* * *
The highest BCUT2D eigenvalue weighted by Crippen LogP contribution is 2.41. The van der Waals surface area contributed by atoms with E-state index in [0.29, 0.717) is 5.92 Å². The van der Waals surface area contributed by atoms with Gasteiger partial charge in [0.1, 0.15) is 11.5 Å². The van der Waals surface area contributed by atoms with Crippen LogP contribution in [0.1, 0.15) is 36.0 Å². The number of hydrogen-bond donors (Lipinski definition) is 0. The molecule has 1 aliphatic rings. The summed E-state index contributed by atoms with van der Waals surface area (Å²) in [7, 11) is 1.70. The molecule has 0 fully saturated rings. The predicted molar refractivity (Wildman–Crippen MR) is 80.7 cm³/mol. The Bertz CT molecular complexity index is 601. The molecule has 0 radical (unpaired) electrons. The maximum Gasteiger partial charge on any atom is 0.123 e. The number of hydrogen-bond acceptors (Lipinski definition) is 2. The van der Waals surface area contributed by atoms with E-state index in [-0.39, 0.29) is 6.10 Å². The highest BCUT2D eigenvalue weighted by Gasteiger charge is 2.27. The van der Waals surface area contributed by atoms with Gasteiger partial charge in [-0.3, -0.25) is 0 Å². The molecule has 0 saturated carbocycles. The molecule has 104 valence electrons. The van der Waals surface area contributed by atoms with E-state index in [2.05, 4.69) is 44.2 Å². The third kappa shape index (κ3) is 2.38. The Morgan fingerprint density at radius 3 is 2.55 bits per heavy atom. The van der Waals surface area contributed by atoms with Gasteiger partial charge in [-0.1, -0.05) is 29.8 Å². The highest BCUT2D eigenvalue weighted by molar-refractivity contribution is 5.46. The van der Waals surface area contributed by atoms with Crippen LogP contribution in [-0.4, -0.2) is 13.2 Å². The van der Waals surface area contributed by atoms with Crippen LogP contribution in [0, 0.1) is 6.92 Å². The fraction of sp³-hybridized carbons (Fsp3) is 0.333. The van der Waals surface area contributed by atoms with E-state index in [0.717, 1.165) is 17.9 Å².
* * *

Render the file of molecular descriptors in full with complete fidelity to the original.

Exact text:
The highest BCUT2D eigenvalue weighted by Crippen LogP contribution is 2.41. The van der Waals surface area contributed by atoms with E-state index in [0.29, 0.717) is 5.92 Å². The van der Waals surface area contributed by atoms with Gasteiger partial charge in [0.1, 0.15) is 11.5 Å². The van der Waals surface area contributed by atoms with Crippen LogP contribution in [0.1, 0.15) is 36.0 Å². The number of hydrogen-bond donors (Lipinski definition) is 0. The molecule has 1 aliphatic rings. The summed E-state index contributed by atoms with van der Waals surface area (Å²) in [7, 11) is 1.70. The molecule has 0 fully saturated rings. The predicted molar refractivity (Wildman–Crippen MR) is 80.7 cm³/mol. The Bertz CT molecular complexity index is 601. The molecule has 0 radical (unpaired) electrons. The maximum Gasteiger partial charge on any atom is 0.123 e. The number of hydrogen-bond acceptors (Lipinski definition) is 2. The van der Waals surface area contributed by atoms with E-state index in [-0.39, 0.29) is 6.10 Å². The highest BCUT2D eigenvalue weighted by Gasteiger charge is 2.27. The van der Waals surface area contributed by atoms with Gasteiger partial charge in [-0.3, -0.25) is 0 Å². The molecule has 0 saturated carbocycles. The molecule has 104 valence electrons. The van der Waals surface area contributed by atoms with E-state index in [2.05, 4.69) is 44.2 Å². The third kappa shape index (κ3) is 2.38. The Morgan fingerprint density at radius 3 is 2.55 bits per heavy atom. The van der Waals surface area contributed by atoms with Gasteiger partial charge in [-0.1, -0.05) is 29.8 Å². The highest BCUT2D eigenvalue weighted by molar-refractivity contribution is 5.46. The van der Waals surface area contributed by atoms with Crippen LogP contribution in [-0.4, -0.2) is 13.2 Å². The van der Waals surface area contributed by atoms with Crippen LogP contribution in [0, 0.1) is 6.92 Å². The fraction of sp³-hybridized carbons (Fsp3) is 0.333. The van der Waals surface area contributed by atoms with E-state index in [0.717, 1.165) is 17.9 Å².